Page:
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Cloudshine

The Sun’s not the only shadow creator in the daytime sky.
Most skywatchers are aware that when a young crescent Moon graces our skies, its “dark” side glows like a dying ember, allowing us to see its dark patches and bright surface features, albeit dimly. This visual paradox (when darkness appears light) materializes whenever the dark part of the Moon catches sunlight reflecting off Earth and returns that light to our eyes.

Observers call this faint glow “earthshine,” and it is one of the most beautiful sights that emerges from the twilight sky. But there’s another visual paradox related to Earth and sky that can emerge during twilight and briefly turn shadow into light by a similar feat of natural magic.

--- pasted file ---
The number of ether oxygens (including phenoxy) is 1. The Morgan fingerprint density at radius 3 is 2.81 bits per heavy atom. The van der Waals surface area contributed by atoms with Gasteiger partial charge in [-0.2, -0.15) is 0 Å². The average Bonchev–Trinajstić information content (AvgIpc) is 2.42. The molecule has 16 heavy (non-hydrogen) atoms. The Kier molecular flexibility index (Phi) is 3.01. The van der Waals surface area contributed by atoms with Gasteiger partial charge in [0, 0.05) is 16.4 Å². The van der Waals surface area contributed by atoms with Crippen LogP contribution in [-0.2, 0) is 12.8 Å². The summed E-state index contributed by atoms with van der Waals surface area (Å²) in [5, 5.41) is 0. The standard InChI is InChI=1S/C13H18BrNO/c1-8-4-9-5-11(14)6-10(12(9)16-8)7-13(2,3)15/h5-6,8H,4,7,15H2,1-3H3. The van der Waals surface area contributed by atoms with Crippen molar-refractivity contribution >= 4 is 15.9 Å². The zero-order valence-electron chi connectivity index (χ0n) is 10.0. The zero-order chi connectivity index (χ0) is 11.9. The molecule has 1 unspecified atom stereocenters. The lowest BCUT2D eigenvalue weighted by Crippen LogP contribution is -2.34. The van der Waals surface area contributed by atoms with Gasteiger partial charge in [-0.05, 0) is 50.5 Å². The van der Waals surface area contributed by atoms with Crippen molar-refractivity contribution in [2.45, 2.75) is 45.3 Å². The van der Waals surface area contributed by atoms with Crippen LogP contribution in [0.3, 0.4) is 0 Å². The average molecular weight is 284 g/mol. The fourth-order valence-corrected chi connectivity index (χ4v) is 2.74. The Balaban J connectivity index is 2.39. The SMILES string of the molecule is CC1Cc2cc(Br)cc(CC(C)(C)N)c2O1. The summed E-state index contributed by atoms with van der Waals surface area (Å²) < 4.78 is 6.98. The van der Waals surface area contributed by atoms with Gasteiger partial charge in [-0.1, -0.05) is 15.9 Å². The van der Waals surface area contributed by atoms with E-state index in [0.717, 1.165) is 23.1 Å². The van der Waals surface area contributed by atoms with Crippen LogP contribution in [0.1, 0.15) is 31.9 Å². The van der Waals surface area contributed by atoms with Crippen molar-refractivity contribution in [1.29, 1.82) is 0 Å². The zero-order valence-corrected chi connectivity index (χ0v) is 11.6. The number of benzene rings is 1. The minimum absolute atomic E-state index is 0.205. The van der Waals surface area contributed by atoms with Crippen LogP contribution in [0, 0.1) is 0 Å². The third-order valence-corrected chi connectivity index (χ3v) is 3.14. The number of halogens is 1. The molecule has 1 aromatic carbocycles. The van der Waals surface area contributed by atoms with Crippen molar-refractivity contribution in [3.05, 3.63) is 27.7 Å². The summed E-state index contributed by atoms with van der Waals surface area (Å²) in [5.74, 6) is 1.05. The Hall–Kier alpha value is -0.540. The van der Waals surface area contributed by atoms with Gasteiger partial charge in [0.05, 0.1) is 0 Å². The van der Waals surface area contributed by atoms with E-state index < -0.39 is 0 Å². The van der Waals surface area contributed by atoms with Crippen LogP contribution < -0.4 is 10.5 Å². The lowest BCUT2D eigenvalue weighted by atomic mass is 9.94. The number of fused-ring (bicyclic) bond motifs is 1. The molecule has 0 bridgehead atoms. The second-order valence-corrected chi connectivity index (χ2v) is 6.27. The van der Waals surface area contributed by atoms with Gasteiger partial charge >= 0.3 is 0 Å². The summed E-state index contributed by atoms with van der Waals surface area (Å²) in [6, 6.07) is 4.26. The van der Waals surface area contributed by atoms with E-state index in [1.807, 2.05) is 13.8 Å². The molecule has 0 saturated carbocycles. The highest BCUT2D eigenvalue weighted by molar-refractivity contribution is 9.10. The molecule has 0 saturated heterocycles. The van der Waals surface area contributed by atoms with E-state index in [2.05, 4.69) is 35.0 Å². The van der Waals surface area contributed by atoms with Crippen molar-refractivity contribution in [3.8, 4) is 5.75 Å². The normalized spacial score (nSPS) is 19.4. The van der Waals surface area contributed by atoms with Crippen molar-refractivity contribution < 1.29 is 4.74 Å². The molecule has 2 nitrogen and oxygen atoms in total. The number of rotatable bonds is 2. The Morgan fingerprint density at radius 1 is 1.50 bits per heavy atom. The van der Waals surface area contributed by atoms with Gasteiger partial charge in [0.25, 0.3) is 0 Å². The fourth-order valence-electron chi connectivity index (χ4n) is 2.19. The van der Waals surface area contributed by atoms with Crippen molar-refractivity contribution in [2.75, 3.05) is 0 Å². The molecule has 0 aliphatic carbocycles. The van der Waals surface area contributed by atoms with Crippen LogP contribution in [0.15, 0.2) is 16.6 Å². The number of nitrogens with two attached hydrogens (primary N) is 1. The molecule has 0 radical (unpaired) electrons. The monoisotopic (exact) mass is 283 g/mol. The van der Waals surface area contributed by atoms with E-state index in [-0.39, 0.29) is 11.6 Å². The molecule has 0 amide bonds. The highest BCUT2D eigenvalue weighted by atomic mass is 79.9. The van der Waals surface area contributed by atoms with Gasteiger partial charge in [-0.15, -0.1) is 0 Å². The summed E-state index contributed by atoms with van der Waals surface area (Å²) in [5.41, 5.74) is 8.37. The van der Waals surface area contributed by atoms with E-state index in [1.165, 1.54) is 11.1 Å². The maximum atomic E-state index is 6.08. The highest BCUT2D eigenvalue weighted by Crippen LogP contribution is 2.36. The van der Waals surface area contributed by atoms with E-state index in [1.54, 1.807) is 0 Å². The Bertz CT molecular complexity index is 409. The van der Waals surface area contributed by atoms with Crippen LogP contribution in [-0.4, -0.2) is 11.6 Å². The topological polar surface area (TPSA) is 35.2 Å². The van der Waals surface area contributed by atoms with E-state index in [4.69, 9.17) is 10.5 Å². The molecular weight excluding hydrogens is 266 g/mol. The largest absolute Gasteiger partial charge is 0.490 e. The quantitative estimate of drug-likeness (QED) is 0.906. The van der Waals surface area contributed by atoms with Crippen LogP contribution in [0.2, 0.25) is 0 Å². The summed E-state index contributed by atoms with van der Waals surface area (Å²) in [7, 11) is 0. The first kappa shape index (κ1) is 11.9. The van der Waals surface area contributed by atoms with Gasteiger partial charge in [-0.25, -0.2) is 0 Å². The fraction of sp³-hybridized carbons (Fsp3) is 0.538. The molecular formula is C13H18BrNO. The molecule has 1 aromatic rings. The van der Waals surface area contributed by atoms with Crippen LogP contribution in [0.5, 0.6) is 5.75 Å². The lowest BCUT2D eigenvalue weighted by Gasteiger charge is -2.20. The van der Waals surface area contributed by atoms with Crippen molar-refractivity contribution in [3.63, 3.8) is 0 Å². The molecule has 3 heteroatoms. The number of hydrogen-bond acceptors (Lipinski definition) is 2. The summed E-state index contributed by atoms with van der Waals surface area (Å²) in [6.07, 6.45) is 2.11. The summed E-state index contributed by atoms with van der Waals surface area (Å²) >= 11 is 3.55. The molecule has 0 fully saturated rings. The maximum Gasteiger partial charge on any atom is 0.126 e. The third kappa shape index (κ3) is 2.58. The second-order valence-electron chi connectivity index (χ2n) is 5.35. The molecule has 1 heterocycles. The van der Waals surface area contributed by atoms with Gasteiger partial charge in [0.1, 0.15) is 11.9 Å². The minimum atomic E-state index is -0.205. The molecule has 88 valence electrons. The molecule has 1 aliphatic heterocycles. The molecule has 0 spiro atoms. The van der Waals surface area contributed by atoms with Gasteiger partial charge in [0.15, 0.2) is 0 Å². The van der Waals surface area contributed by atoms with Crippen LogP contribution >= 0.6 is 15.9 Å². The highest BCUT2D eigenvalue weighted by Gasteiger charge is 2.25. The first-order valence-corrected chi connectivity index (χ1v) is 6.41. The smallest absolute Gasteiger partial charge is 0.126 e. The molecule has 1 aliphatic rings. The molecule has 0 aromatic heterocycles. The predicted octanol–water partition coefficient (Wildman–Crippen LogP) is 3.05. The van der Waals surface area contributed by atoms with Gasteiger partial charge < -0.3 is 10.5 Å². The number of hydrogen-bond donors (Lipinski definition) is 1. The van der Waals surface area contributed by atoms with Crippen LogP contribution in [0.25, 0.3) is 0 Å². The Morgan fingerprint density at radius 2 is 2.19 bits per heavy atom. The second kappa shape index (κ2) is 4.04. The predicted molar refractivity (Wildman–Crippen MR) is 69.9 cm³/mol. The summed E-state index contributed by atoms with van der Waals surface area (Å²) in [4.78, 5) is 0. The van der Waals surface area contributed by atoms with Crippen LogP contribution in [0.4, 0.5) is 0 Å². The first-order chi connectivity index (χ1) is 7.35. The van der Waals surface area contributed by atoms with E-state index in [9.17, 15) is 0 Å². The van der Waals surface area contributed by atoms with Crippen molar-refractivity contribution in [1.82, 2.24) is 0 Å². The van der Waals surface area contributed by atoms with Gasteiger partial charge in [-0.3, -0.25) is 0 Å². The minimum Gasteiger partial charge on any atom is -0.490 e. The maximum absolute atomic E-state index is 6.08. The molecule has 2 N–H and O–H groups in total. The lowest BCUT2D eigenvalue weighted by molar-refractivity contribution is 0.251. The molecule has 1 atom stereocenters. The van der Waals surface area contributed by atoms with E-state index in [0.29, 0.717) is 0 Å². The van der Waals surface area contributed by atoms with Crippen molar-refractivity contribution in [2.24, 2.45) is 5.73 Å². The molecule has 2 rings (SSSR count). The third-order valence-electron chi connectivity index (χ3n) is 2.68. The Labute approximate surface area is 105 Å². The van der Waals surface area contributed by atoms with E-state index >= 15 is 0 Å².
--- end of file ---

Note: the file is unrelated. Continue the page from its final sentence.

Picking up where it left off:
Twilit twist

One night during Botswana’s rainy season, we had a thunderstorm that ended shortly before sunset, which then occurred in a clearing sky. In its dying gasps, the Sun tossed long golden spears into my garden and bathed the trees to the east in its delicious nectar against a slate gray sky. The world seemed in balance — until the Sun set and twilight deepened. Then it happened.

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